,June 27, 2022

Community Insights: Taking Your Freelance Side-Hustle Full-Time

Starting a side hustle can help you diversify your income and give you the opportunity to try something new. But how do you know it’s the right time to quit your job and turn your side hustle into your main hustle?

We interviewed three members of the Women Who Freelance community, who’ve made the leap themselves, to share their experiences and advice.

Ashley J. Hassard – Teacher, Model, Photographer & Co-Founder, Drawbox

Tell us about yourself

Hi my name’s Ashley! As a teacher, model, photographer/videographer, and the co-founder of a design & fabrication company called Drawbox, my days are always very busy, and always very different.

I might start my day teaching social studies, but by lunch I’m brokering deals with large scale brands, and then at night I could already be on set shooting family portraits or staring in full on campaigns.

When did you know it was the right time to take your freelance side-hustle full time?

To be honest, it was less about timing and more about opportunities for me. I genuinely never went into any of this with the intention of creating something long term, it was more just a string of opportunities that hilariously seemed to continue snowballing, and I don’t think I even realized I was doing any of them at the full time scale until I was already in the thick of it.

I think the biggest “aha moment” for me though came when I realized that I no longer really had to find gigs, but rather, that gigs were finding me.

There’s something so humbling in that – that your reputation, work ethic, ability and network proceed you – and I think it was at that moment, when I didn’t just follow my calling, but was quite literally called, and regularly at that, that I really understood the magnitude of the full-time reputation and career I had built.

What was the biggest challenge when you took the leap?

While I definitely have formal training within the educational realm, a lot of my other skill sets were acquired in the field, and so imposter syndrome definitely has been one of my biggest challenges to date. Thankfully though I’ve managed to surround myself with absolutely spectacular humans who build me up daily and help remind me just what I have done and just what I’m actually capable of. It’s through their love, support, and encouragement that I’ve not only found myself, but also a place within all of these industries.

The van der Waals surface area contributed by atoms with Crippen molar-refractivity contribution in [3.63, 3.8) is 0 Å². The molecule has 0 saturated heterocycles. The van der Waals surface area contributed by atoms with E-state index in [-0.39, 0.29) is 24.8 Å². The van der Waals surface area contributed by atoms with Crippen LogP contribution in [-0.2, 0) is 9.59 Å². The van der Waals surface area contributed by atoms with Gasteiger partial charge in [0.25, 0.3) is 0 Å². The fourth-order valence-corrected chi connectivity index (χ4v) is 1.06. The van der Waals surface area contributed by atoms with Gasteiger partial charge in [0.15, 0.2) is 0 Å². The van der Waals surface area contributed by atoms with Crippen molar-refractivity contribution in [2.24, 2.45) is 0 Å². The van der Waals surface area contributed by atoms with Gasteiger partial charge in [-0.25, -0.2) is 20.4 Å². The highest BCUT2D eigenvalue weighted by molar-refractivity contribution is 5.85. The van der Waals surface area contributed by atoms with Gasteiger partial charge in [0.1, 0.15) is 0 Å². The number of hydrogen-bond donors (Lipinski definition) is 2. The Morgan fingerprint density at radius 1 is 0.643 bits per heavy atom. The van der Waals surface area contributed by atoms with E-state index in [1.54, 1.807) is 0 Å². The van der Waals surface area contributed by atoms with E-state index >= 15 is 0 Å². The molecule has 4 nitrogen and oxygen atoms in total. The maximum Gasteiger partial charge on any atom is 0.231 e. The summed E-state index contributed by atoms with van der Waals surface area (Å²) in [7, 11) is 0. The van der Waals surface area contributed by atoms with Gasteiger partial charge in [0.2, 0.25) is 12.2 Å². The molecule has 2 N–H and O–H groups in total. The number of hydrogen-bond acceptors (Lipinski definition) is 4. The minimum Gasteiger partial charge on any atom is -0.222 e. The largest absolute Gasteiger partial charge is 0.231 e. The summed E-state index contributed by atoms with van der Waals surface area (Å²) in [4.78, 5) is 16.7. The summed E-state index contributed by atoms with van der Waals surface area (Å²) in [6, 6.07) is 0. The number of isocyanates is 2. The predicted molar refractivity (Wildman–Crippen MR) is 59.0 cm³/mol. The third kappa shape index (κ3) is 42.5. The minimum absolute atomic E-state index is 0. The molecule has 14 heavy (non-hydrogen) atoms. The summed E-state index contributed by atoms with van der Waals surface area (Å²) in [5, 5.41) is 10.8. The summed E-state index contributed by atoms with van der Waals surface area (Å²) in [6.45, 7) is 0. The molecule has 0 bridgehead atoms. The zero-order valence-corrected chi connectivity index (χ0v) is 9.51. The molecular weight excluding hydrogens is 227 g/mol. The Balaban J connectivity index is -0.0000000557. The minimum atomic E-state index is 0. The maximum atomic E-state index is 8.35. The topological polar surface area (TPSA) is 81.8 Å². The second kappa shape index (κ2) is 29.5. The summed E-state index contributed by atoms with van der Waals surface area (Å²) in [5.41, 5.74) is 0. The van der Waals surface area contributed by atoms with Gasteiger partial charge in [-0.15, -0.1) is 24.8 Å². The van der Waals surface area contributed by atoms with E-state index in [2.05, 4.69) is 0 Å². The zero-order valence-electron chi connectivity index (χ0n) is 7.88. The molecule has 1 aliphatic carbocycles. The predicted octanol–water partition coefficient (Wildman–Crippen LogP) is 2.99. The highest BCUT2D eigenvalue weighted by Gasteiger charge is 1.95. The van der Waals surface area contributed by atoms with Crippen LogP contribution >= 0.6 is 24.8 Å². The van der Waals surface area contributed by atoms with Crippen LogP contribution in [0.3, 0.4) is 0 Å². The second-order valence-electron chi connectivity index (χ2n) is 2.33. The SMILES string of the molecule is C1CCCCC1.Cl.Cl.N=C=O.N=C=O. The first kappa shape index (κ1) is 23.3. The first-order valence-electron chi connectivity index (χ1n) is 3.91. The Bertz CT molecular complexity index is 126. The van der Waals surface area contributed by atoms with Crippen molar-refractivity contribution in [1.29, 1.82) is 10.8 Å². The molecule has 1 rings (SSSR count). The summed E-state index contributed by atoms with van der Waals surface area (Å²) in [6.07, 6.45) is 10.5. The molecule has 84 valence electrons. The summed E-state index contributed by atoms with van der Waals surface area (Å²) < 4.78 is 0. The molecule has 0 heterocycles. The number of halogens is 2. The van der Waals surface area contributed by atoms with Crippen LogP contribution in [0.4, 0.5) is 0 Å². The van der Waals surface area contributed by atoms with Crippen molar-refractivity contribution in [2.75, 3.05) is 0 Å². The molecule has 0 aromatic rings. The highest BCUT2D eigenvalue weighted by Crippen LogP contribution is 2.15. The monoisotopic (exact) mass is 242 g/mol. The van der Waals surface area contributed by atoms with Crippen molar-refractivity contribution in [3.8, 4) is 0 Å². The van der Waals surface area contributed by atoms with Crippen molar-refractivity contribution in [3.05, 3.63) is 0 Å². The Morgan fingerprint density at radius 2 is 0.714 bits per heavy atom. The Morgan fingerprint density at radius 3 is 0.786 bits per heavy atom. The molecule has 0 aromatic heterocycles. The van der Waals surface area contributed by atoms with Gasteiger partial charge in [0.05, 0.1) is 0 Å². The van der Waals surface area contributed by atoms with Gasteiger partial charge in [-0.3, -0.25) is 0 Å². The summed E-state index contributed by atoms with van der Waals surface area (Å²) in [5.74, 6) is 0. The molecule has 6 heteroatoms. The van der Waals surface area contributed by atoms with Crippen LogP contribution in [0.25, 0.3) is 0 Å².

What’s one piece of advice you would give to someone looking to do the same?

Never underestimate the power of having a strong, supportive community around you. Whether it’s personal or professional, the network you create while you step into this new version of yourself will be the glue that holds so much of your life together, and ensuring it’s a positive, supportive one can be an absolute game changer.

To learn more about Ashley, visit her website.

Nicole Shapiro – Producer & Cinematographer

Tell us about yourself

I’m Nicole Shapiro, a freelance video producer and cinematographer based in Toronto. My focus lies within commercials, music videos and corporate work. My passion for filming began with basketball in 2019, and I’ve now expanded my portfolio in the last 3 years to working with brands such as Mazda, Nobis, Bulk Barn, MLSE and adidas. My ultimate goal is to expand my network to reach an international audience, and I hope to inspire other females to join the world of film and video creation.

When did you know it was the right time to take your freelance side-hustle full time?

Creating videos had always been a passion of mine, and in my last year at Laurier, I started filming Laurier’s basketball games and would put together highlight tapes. After I graduated from Laurier with a degree in Kinesiology in 2019, I applied for two separate internships: one for strength and conditioning (which is what I went to school for), and another internship at a wedding videography company.

That summer, I put myself in two completely separate rooms to see which industry I truly gravitated towards more, and it turns out that it was the video internship that won. During that summer, I connected with a group of other creatives in the city and got to ask a bunch of questions about freelancing. That’s when I made the jump – when I could see the legitimacy behind running your own business as a freelancer, and was encouraged to see others around my age succeeding in the industry. I’m very grateful for the encouragement and support of my parents – without them I don’t know if I would’ve had the courage to make that jump.

What was the biggest challenge when you took the leap?

The biggest challenge was finding my identity, because “the leap” was actually relatively gradual. There wasn’t a distinct moment where I said “this is my full time career now”, or an exam that I had to pass in order for me to officially become a freelancer. This resulted in me asking myself a ton of questions, including “Am I a full time freelancer or a content creator?”, “Am I a 20-something year old just trying to figure things out?”, “Is this a viable career?”.

It wasn’t until 6 months later when I had to register my business and get an HST number, when I realized that I could start introducing myself differently. I went from identifying as a student in 2019, to identifying as a freelancer in the beginning of 2020. It took a lot of courage and intentional practice to begin to feel comfortable introducing myself as a freelancer.